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Ahavath Beth Israel (Boise, Idaho) facts for kids

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Congregation Ahavath Beth Israel
Ahavath Beth Israel in January 2010
Affiliation Reform Judaism
Rite Ashkenazi
Ecclesiastical or organizational status Active Synagogue
Leadership Rabbi Daniel B. Fink
Location Boise, Idaho, USA
Architect(s) Chestney & Schroeder
Architectural style Rundbogenstil and Moorish Revival
General contractor Judkins & Co.
Groundbreaking 1895
Completed 1896 (relocated 2003)
Construction cost US$ 3159
U.S. National Register of Historic Places
Added to NRHP November 3, 1972
NRHP Reference no. 72000432

Congregation Ahavath Beth Israel is a synagogue in Boise, Idaho. Its 1896 building is amongst the oldest synagogues in continuous use west of the Mississippi River. The congregation is affiliated with the Union for Reform Judaism.


Boise's first Jews were present in the mining camps in the 1860s, but it was not until 1895 that a Congregation Beth Israel (Hebrew for House of Israel) was formed. Most of the congregants were from Germany and Central Europe and the synagogue followed Reformed ritual. Moses Alexander, mayor of Boise and governor of Idaho, was an early leader of the congregation.

The building was erected in 1896, and given a careful restoration in 1982.

Congregation Ahavath Israel (Hebrew for "Lovers of The House of Israel") was founded in 1912 by Orthodox immigrants from Eastern Europe. The congregation erected a building at the corner of 27th and Bannock Streets in 1947. The two congregations merged in 1986 to become Ahavath Beth Israel.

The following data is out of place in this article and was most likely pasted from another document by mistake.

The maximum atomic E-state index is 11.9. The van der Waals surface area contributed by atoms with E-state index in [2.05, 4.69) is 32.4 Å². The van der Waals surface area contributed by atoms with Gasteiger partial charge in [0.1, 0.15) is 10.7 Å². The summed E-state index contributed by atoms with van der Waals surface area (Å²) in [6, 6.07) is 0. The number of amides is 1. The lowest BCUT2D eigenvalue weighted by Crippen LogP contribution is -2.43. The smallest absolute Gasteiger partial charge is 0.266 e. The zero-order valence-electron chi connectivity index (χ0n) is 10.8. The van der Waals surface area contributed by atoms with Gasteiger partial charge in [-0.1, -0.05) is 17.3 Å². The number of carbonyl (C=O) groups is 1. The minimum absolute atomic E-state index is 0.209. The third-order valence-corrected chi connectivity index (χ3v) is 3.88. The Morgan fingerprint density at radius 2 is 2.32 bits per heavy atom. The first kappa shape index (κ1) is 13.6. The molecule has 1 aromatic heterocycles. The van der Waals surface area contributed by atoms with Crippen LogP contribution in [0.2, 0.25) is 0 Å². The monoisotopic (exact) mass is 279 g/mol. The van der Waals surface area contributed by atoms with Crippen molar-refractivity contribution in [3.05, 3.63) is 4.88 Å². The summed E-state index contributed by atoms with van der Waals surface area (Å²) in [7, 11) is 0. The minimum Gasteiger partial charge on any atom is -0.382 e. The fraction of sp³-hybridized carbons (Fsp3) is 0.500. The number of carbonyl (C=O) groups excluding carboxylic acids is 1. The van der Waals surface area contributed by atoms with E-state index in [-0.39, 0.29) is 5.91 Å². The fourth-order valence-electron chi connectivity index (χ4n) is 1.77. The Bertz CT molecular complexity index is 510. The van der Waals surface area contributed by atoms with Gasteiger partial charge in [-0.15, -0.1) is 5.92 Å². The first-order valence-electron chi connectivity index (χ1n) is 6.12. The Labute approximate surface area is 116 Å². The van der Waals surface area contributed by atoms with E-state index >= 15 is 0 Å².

A personal memoir/history of Congregation Ahavath Israel was written by one of its member leaders, the late Mr. Joel Stone; a copy of this book is obtainable through the congregation's lending library. A more comprehensive history of Ahavath Beth Israel (which focuses more on Beth Israel's history) was also privately published for limited release by a former member, and is likewise available through the congregation.


Ahavath Beth Israel Synagogue

The synagogue's wood-shingled 1896 building blends two architecture styles popular with turn-of-the-century Jewish congregations. The exterior is in mainly in the popular Rundbogenstil style, though the tall windows flanking the large, rose window are in the form of Horseshoe arches. This Moorish Revival detail continues on the inside, where the Barrel-vaulted ceiling is supported by horseshoe arches. The architect described the building as designed in a modern Moorish style.

In 1972 the synagogue was added to the National Register of Historic Places. In 2003 the building was moved from its original location on State Street to its current location on Latah Street. During the move documentation was discovered showing the original construction was partially financed by Marshall Field and Levi Strauss & Co.

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